|Conservation status||Numbers vary in limited range in United States. Many may be killed by exceptionally cold winters in Texas.|
|Habitat||Ponds, marshes. In Texas usually on shallow freshwater ponds and ditches, either fairly open or with heavy marsh vegetation. Often appears on small temporary ponds after rainy periods. In tropics, also on brackish marshes, lakes, slow-moving rivers, mangrove swamps.|
Forages in several ways. Dives and swims underwater in pursuit of prey, captures insects on and above surface of water or takes them from waterside vegetation. May catch flying dragonflies by approaching them underwater and then erupting from beneath water's surface to snatch them from the air.
4-6, rarely 3-7. Whitish to very pale blue-green, becoming stained in nest. Incubation (by both sexes) about 21 days. Young: Can swim soon after hatching. Small young often ride on parents' backs; fed by both parents. Young may return to nest for sleeping and resting during first 2 weeks after hatching. Age at first flight not known. May raise 2-3 broods per year (possibly more in tropics).
Can swim soon after hatching. Small young often ride on parents' backs; fed by both parents. Young may return to nest for sleeping and resting during first 2 weeks after hatching. Age at first flight not known. May raise 2-3 broods per year (possibly more in tropics).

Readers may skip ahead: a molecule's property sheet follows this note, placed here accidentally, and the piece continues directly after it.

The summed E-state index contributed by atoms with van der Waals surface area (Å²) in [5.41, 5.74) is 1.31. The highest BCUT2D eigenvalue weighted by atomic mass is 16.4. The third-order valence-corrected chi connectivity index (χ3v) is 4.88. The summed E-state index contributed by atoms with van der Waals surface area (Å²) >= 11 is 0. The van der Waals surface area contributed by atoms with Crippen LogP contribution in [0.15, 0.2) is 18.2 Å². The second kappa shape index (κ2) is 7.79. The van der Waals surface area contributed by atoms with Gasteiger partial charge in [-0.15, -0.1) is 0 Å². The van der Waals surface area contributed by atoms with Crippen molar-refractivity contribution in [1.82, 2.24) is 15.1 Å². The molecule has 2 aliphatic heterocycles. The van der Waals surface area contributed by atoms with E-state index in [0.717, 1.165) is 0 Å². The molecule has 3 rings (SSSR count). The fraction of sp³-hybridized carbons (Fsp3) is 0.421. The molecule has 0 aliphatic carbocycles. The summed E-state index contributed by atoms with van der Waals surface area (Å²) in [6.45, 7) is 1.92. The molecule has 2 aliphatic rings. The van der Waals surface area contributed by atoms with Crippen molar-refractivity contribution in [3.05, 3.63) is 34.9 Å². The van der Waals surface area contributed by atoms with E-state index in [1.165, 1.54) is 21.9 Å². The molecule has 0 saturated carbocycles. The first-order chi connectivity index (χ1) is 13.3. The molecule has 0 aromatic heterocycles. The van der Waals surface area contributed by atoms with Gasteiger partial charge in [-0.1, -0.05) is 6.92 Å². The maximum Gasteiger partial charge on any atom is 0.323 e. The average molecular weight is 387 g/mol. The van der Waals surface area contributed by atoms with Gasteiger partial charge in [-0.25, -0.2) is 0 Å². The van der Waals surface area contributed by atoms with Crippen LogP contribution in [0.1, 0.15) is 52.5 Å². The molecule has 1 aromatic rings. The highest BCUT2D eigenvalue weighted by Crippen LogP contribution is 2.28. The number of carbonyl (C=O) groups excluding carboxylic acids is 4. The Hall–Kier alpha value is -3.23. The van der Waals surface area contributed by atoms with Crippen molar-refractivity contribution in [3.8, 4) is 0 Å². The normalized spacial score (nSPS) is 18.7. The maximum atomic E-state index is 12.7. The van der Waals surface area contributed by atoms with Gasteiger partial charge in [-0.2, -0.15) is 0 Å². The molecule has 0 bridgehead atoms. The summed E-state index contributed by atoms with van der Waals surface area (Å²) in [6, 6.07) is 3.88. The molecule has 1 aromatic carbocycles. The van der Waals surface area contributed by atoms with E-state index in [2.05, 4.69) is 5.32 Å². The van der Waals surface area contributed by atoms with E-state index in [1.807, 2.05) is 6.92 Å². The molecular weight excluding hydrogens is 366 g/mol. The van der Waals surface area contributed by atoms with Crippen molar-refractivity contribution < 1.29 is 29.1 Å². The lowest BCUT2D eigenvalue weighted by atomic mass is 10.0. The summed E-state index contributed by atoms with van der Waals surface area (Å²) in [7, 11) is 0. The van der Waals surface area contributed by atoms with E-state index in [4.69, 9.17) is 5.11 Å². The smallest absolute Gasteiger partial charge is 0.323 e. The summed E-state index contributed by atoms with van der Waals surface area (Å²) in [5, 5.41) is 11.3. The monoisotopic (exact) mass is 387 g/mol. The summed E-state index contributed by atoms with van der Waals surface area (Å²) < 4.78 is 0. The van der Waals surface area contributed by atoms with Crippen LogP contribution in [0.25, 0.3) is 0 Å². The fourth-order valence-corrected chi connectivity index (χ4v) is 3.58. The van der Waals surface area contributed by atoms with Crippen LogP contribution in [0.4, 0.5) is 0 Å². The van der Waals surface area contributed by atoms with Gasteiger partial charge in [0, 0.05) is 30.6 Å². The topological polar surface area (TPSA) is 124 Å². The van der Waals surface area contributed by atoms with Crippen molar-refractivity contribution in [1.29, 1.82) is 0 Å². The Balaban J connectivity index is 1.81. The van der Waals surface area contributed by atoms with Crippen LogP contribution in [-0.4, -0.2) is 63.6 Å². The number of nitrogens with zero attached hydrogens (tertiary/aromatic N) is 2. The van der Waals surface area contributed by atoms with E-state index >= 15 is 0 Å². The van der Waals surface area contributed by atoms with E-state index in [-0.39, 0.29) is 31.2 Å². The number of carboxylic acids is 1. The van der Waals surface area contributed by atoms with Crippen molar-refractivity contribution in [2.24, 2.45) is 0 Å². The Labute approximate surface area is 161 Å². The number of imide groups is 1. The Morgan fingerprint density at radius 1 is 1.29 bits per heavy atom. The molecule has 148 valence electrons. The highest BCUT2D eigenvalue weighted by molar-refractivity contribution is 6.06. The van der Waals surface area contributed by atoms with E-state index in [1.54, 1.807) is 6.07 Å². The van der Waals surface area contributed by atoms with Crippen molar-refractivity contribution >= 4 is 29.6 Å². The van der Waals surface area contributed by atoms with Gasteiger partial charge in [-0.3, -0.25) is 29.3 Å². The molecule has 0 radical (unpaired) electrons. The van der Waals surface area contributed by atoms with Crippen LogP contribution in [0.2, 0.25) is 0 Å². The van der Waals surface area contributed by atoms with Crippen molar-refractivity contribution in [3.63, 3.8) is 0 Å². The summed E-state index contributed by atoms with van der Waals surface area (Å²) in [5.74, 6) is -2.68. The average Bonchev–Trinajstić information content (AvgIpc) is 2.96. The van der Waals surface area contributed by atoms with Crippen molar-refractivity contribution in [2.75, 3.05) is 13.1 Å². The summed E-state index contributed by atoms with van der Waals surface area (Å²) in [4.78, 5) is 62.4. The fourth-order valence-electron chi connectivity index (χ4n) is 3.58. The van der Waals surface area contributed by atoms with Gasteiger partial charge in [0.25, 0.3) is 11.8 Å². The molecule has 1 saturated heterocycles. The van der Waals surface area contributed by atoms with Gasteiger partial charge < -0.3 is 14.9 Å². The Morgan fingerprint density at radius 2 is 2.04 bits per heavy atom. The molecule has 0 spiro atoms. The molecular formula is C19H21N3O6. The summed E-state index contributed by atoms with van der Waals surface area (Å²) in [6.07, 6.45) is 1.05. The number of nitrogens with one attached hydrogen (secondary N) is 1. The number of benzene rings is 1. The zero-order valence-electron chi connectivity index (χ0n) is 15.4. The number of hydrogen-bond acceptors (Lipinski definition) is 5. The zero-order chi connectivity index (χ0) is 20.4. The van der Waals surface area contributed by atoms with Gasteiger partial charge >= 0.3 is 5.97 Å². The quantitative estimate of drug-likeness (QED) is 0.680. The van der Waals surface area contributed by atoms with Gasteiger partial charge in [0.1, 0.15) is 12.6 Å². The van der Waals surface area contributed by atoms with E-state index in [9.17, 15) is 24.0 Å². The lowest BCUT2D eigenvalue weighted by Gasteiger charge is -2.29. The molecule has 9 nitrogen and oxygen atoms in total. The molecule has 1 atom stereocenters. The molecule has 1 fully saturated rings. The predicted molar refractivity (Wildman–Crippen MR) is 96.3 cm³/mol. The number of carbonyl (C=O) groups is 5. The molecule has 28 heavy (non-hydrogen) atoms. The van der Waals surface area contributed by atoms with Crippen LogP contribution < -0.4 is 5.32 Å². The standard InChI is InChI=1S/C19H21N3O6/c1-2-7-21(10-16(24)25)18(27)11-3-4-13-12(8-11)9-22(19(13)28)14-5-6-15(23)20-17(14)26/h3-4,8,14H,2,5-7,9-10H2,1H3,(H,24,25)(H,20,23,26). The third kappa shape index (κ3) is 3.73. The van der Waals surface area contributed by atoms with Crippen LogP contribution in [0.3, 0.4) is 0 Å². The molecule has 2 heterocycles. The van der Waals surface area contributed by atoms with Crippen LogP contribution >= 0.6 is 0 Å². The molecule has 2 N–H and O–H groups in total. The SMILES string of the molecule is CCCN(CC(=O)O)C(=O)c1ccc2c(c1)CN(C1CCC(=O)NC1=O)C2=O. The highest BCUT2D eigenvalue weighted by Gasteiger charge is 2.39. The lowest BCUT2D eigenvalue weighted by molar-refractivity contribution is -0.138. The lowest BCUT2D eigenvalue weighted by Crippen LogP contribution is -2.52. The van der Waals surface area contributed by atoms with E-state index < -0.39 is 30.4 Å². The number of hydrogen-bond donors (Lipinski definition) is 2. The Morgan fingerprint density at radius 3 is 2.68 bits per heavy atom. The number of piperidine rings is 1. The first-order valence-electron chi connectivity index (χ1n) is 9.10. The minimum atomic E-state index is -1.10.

Mostly insects. Feeds on wide variety of insects, including aquatic beetles, waterbugs, dragonfly larvae and adults, and others. Also small crustaceans, spiders, tadpoles, small fish.
In Texas, breeds mainly spring and summer, sometimes at other seasons; nests year-round in the tropics. Courtship displays not well known, may include pair rising to upright position and gliding rapidly across surface of water. Nest: Site is in shallow water, usually 1-3' deep. Nest (built by both sexes) is a mass of decaying vegetation, either floating or resting on bottom, anchored to aquatic plants. Same nest often re-used for subsequent broods.
Text © Kenn Kaufman, adapted from
Lives of North American Birds
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Not truly migratory, but moves around considerably, sometimes appearing quickly on newly-formed ponds. Has strayed north to California, Arizona, and Louisiana. Has colonized many islands in Caribbean, and strays from Caribbean have reached Florida. Movements are probably mostly at night.
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